‘The scheme has enabled me to experience a very different school… it was very beneficial to see a different planning style… there are lots of small organisational aspects that I have begun to incorporate into my daily practice… I now feel that I could teach a different key stage to mine.’

Subject leadership became a focus of a second, cross local authority trade:

‘We were both ICT coordinators so it was very useful for us to see how we led ICT and what different initiatives were in place… I taught the lessons that my trade teacher had planned but had the opportunity to talk to the other Year 4 teacher about how the shared planning took place… It was very different to work in a larger team as I have been used to working in a one form entry school… Lots of subject areas had two leaders which meant more expertise within an area… I worked with three teaching assistants because the intervention work was done in the literacy hour, which is different from my school… I have gained a lot from this experience and feel that it has been a very valuable CPD opportunity. I now feel that I could work in a different local authority and would welcome working in a larger setting.’

Trading Places has continued to be developed on the basis of feedback and is now intrinsic to the CPD opportunities offered by an increasing number of local authorities. Recent activity in Coventry includes extending Trading Places to teaching assistants and in Shropshire Trading Places is being further developed to include a wider range of school staff.

The Trading Places website provides for the inclusion of all West Midlands local authorities wishing to participate in the scheme. Templates for school and staff profiles and evaluations, together with more detailed information about Trading Places, can be downloaded from the website.

Shropshire County Council Children and Young People’s Services Directorate Contact: [email protected]

Editor’s comment – Cliff Jones, CPD Update

Maggie Langdale is the senior adviser for cross-phase CPD in Shropshire. She specifically asked us to point out that the work that she and her colleagues have undertaken in making Trading Places happen owes much to and is part of a range of achievements by the regional advisers (RAs) for CPD. This was an initiative taken by the DfES in September 2002. They created a team of ten RAs whose purpose was defined as:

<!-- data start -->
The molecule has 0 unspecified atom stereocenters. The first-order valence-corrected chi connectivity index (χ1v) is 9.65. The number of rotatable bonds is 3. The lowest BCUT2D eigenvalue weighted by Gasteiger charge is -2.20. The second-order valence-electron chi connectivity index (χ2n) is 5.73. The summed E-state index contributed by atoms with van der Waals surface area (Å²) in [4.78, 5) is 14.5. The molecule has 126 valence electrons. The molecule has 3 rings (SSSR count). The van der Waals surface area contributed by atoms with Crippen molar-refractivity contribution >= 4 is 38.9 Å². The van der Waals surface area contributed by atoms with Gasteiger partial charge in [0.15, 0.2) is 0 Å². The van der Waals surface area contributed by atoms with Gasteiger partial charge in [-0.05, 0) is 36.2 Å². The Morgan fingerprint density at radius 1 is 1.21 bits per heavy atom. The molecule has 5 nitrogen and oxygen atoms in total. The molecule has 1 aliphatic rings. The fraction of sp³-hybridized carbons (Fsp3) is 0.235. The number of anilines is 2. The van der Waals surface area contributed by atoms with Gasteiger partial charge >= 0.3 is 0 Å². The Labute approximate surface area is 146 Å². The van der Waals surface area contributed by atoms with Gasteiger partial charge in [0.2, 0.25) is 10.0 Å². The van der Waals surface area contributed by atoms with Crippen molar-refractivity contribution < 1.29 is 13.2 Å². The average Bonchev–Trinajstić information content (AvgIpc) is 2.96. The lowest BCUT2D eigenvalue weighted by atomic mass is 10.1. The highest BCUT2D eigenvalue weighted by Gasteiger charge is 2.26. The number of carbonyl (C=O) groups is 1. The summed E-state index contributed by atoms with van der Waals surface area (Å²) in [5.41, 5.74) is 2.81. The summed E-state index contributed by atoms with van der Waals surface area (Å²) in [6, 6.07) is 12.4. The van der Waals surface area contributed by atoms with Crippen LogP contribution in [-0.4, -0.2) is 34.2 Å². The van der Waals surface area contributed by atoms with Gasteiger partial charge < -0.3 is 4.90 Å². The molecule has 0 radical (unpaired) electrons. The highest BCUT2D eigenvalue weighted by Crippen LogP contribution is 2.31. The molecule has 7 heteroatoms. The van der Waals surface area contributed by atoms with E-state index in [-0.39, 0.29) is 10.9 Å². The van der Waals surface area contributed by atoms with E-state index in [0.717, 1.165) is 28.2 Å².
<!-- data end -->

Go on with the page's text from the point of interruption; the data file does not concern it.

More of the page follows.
‘To support Teaching and Learning by publicising the Government’s CPD strategy and the opportunities it offers for professional development, and to help identify and spread good practice between the LEAs in the nine Government Office regions.’

In other words, the team were expected to spread the word about the government’s CPD strategy. In the first year or so of the team’s existence, however, government policy changed and the CPD strategy that had been announced by Estelle Morris on 1 March 2001 lost momentum and money. Funds dedicated to CPD for teachers were diverted to be available for general school priorities. As a result schools and local authorities were encouraged to build their capacity for CPD without being able to draw upon specific earmarked resource. The purpose of the team then became:

‘To support capacity building in primary and secondary schools, and for networking and collaboration, through the promotion of effective CPD practice, and to help identify and spread good practice between the LEAs and other agencies in the nine Government Office regions.’

Taking into account this remit from government the team gave themselves the following three major objectives.

  1. To raise awareness with LEAs, schools and other key strategic regional partners of the contribution of effective CPD to school improvement and transformation.
  2. To build collaboration across the region, between the DfES, LEAs, groups/networks of schools and other key partners; identifying good practice in the context of the capacity building agenda, key contacts and promoting joint action.
  3. To feed useful and relevant information back to the CPD team, and to contribute to policy thinking and development by suggesting new ways forward and improvements to strategies where appropriate.

The full story of how the team worked in all the corners of England to bring people together to work at making CPD a prominent part of educational policy at all levels may have to wait. What must, however, be said is that the experience of this team shows just how important it is to build collaborative approaches across boundaries. There are now many examples of local authorities working together, with schools, with other agencies and with HEIs on continuing professional development. The previous culture pushed people towards competition. If individual authorities are left to operate on their own it can encourage a splintering of provision and a desire for the best deal regardless of the benefits from working together.

Another lesson is that teamwork is essential. I visited the team on a number of occasions. They had regular meetings that enabled them to keep up-to-date and to exchange experience and expertise. I think it is fair to say that every member felt that they were part of a community with a mutual interest in professional learning. They had no big stick with which to enforce a positive approach to CPD. Maybe, therefore, the secret of success was that if you get a good group of people who work well together and are managed and led with clarity, fairness and good nature they can help to unlock the natural desire of fellow professionals in local government, schools, agencies and higher education to collaborate and learn together.

We must hope to see more initiatives such as Trading Places. We must also hope that, having inherited the team of regional advisers for CPD and subsequently decided to close it down at the end of March 2006, the Training and Development Agency does not throw away what has been learned from their work.